Hon Dr Nick Smith: How can anybody take this Government seriously over climate change and renewable energy when the Minister's department has been sitting on the application by Bay of Plenty Electricity for a concession over just 0.7 of a hectare—or 1 percent—of the Kaituna reserve, for over 2 years and 3 months, when that hydro station would save 33,000 tonnes of carbon emissions each year and renewably power 10,000 households, and when that scheme still has to be subject to a full resource consent process even if his department grants the concession?

Hon CHRIS CARTER: The project that the member refers to is a complex project. It lies right next to land that is under reserve status and, just as with regard to the Arnold River, by moving through it properly, by negotiation, and by getting outcomes that everyone is happy with, we end up with a successful project. I am hopeful that we can do that in Kaituna, as well.

Hon Dr Nick Smith: What did the Minister mean when he told Parliament on 5 December last year that "a decision on the Kaituna project is very imminent.", noting that 10 months have since passed and Bay of Plenty Electricity still does not have a decision?

Hon CHRIS CARTER: I guess I am a sort of optimistic guy.
Hon Dr Nick Smith: I raise a point of order, Madam Speaker. How can the answer that he is an optimistic guy address the question of why the Minister told the House that a decision was very imminent at the beginning of December last year when 10 months later we do not have a decision? This process of questioning is about departmental accountability, and I think the Minister does need to be accountable for that sort of bureaucratic bungle by his department.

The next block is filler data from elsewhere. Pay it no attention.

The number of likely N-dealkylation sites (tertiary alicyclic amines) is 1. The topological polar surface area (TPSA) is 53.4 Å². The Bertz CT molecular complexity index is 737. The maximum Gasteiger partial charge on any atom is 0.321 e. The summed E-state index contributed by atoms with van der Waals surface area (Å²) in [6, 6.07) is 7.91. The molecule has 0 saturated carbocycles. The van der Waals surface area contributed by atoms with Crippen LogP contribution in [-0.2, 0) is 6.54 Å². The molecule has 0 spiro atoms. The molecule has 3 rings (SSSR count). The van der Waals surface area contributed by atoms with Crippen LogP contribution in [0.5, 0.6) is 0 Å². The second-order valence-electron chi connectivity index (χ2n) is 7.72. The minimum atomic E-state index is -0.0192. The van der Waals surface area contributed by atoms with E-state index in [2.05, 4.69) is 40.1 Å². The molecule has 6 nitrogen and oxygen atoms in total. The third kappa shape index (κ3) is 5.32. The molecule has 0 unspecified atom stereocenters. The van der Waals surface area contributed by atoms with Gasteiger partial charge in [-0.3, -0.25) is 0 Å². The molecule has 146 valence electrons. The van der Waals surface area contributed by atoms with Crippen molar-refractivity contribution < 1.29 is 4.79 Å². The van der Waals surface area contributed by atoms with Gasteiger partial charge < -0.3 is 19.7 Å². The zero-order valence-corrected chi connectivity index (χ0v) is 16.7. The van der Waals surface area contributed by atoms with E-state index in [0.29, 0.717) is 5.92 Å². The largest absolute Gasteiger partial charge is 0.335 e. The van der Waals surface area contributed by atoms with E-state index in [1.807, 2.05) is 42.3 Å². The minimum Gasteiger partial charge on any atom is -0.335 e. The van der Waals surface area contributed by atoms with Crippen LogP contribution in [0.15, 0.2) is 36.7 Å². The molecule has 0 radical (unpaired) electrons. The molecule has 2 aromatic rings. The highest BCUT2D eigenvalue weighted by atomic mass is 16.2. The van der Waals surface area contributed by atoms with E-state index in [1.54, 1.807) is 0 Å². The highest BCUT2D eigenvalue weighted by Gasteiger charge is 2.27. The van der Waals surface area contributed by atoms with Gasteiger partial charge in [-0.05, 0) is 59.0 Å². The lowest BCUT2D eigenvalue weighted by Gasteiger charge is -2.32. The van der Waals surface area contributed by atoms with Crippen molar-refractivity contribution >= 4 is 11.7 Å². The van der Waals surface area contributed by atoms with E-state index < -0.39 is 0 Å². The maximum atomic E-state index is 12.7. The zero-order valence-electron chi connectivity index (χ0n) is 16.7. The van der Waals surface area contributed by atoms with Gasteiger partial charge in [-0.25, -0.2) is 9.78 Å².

Madam SPEAKER: I do not know whether the Minister wishes to add anything further to his answer?
Hon CHRIS CARTER: Perhaps my answer was a little flippant, but I hope that in my first answer I touched on the fact that this is actually a much more complicated case than it first appeared to be. Because of the proximity of land under reserve status, we are trying to accommodate the proposal and the reserve-status land. I can operate only within the law.

Jill Pettis: How is the Department of Conservation contributing to a sustainable future for New Zealand?
Hon CHRIS CARTER: The conservation estate already makes a major contribution to New Zealand's economic, environmental, and social infrastructure. Our natural environment underpins Brand New Zealand, driving our $18.6 billion tourism industry. Natural ecosystems provide the essential services that sustain life —for example, the tussock lands of Te Papanui Conservation Park. Conservation parks supply water for hydro generation, irrigation for farming, and drinking water for Dunedin. I see a member over there who thinks that it is funny; it is not funny to the people of Dunedin. If National wants to campaign on destroying the conservation estate, I say "Bring it on!", because our Government is committed to protecting New Zealand's unique landscapes and biodiversity.